The Test and the Type (Genesis 22:1-15)

Sermon #4 in the series, “66 in 52: A Yearlong Journey through the Bible”

James Jackson, Glynwood Baptist Church, Prattville, AL

January 22, 2023

Good morning! Please open your Bibles to Genesis 22. We are going to be looking at one of the most well- known stories in the entire Old Testament. This is where God tells Abraham to take his son Isaac and offer him as a burnt offering on the mountain God will show him.

We are going to get into the story in a moment, but before we do, I’d like you to look at the chapter heading for Genesis 22 in your Bible. You may not have one;  Not every Bible does. They weren’t part of the original text, so the chapter headings represent what a group of editors determined was the most important them of that section.

So if your Bible has chapter headings, what does yours say this chapter is about? If you look at the six most popular translations—ESV, CSB, NASB, NIV, NKJV, and NLT, they are split exactly in half. Three of them emphasize Abraham being tested, and three of them emphasize Isaac being sacrificed.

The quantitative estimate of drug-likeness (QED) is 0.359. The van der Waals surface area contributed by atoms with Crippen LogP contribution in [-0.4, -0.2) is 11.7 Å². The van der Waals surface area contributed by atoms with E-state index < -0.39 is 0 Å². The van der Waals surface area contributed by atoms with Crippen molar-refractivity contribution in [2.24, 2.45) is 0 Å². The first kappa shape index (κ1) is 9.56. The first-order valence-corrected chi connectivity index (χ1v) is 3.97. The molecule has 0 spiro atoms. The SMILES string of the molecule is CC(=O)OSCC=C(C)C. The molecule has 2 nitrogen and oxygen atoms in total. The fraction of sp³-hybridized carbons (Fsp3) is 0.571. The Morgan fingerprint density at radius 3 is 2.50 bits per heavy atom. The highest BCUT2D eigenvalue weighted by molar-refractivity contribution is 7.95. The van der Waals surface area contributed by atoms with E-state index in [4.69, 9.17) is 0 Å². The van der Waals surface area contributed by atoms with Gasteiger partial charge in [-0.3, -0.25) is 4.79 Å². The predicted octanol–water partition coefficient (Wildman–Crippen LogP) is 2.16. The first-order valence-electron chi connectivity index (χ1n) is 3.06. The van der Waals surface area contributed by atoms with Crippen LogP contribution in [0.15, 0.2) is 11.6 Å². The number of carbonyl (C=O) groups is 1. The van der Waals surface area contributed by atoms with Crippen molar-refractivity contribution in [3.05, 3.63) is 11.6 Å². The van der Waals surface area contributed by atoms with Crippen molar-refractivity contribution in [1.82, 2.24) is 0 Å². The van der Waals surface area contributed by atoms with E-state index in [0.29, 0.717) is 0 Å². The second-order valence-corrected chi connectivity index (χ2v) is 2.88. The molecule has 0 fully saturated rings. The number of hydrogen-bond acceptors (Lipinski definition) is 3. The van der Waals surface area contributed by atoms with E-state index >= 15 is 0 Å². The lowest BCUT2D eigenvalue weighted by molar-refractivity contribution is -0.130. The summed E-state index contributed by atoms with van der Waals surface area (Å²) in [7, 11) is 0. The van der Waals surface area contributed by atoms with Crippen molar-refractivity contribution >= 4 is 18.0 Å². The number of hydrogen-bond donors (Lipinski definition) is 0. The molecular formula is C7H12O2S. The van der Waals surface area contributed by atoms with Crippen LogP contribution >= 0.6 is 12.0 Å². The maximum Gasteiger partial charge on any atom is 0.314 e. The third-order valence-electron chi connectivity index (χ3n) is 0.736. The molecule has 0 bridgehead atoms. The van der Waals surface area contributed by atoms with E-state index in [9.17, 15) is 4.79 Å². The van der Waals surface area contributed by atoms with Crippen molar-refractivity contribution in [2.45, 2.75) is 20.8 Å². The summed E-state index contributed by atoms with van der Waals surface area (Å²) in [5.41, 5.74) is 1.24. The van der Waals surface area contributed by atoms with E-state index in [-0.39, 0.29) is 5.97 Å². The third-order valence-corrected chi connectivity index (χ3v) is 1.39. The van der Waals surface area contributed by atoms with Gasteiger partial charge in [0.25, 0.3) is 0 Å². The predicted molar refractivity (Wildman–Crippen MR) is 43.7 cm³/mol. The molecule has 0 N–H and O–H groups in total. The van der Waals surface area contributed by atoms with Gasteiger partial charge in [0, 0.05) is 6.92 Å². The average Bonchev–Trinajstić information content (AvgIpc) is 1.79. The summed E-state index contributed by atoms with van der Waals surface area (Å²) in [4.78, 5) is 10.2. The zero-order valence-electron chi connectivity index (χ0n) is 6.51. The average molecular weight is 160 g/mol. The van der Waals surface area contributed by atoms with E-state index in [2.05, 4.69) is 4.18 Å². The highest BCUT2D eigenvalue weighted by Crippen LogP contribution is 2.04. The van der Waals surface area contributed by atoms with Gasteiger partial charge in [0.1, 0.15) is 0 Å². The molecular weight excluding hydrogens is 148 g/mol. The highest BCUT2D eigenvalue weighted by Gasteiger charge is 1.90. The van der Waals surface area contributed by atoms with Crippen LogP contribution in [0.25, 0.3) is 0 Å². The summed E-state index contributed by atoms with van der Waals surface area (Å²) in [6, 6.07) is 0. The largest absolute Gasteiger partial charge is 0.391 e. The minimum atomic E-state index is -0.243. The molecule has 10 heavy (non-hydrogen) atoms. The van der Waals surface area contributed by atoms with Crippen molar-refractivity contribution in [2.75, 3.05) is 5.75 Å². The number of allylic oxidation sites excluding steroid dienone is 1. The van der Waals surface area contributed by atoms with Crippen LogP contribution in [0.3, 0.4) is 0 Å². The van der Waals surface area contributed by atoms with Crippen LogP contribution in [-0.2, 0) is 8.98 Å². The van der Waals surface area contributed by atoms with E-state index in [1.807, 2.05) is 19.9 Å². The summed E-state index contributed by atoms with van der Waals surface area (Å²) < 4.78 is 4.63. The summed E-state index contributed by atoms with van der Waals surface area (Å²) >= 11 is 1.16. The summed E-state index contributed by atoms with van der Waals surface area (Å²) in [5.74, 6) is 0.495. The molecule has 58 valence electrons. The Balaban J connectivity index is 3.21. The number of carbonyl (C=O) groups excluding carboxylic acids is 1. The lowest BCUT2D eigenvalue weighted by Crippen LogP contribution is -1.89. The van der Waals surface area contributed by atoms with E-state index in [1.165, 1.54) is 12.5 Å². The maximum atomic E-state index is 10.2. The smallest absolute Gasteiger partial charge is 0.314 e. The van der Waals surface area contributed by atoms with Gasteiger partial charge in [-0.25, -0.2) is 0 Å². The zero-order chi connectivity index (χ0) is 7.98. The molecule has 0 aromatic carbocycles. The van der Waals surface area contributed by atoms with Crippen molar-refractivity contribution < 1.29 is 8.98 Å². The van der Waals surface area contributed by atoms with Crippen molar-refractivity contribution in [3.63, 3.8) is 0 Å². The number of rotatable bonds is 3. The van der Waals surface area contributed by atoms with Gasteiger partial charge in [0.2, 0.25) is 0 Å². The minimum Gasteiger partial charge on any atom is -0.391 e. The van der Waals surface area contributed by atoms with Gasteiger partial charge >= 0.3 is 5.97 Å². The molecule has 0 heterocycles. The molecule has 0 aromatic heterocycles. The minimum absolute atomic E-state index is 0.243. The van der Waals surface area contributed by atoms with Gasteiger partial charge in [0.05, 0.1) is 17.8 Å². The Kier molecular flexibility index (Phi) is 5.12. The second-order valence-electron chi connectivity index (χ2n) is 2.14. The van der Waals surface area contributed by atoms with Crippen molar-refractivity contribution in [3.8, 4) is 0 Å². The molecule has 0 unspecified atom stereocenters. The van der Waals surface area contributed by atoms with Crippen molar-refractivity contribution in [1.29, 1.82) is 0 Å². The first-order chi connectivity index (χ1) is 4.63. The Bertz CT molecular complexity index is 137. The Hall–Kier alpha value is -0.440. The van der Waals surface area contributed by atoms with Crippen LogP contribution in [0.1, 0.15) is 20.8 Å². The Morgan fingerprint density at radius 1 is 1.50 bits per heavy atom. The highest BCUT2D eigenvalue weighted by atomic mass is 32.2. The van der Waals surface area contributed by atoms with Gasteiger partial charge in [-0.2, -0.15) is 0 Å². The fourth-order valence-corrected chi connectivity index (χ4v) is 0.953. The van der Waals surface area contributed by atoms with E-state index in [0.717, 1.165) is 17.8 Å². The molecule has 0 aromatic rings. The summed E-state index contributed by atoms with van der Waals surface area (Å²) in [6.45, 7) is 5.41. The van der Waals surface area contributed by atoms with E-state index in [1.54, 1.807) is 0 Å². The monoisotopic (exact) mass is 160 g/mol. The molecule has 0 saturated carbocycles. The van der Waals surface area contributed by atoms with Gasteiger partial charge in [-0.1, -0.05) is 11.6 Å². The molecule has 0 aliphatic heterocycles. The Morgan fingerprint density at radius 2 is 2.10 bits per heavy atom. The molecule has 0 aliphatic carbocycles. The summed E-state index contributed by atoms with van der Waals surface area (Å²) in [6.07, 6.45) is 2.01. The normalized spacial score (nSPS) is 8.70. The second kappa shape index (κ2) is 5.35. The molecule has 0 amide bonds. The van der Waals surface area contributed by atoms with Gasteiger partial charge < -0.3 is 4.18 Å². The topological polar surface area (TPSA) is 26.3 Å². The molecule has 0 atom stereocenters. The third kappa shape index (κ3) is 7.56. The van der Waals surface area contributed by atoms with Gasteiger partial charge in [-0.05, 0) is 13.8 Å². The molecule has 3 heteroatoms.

This morning, I want to talk about both facets of the story. We will look at the testing of Abraham and the lessons we can learn from that, and then we will look at Isaac’s sacrifice, and how it points to Christ. I’m going to use what might be a new word for some of you: typology.  Biblical typology or “a type” is a person or thing in the Old Testament that foreshadows a person or thing in the New Testament.

So keep your Bibles open to Genesis 22, as we look at both the test of Abraham and the type of Christ—how the almost-sacrifice of Isaac pointed to the ultimate sacrifice of Jesus. Let’s pray together, and we will get started.


I will be honest with you. The  story of Abraham offering Isaac as a sacrifice is both horrifying and terrifying. It’s horrifying because you have to ask the question, would God ever tell anyone to sacrifice their child to Him? And the answer is no. Nowhere in the Bible does God approve of or demand child sacrifice.

There was a god worshiped by the Ammonites called Molech. He was represented as having the head of an ox and the body of a man. Idols to Molech were hollow bronze statues that had an opening at the base in which you could build a fire. Molech was worshiped by sacrificing children in the fire.

Over and over in the book of Leviticus, worship of Molech is 100% condemned. Leviticus 18:1 says,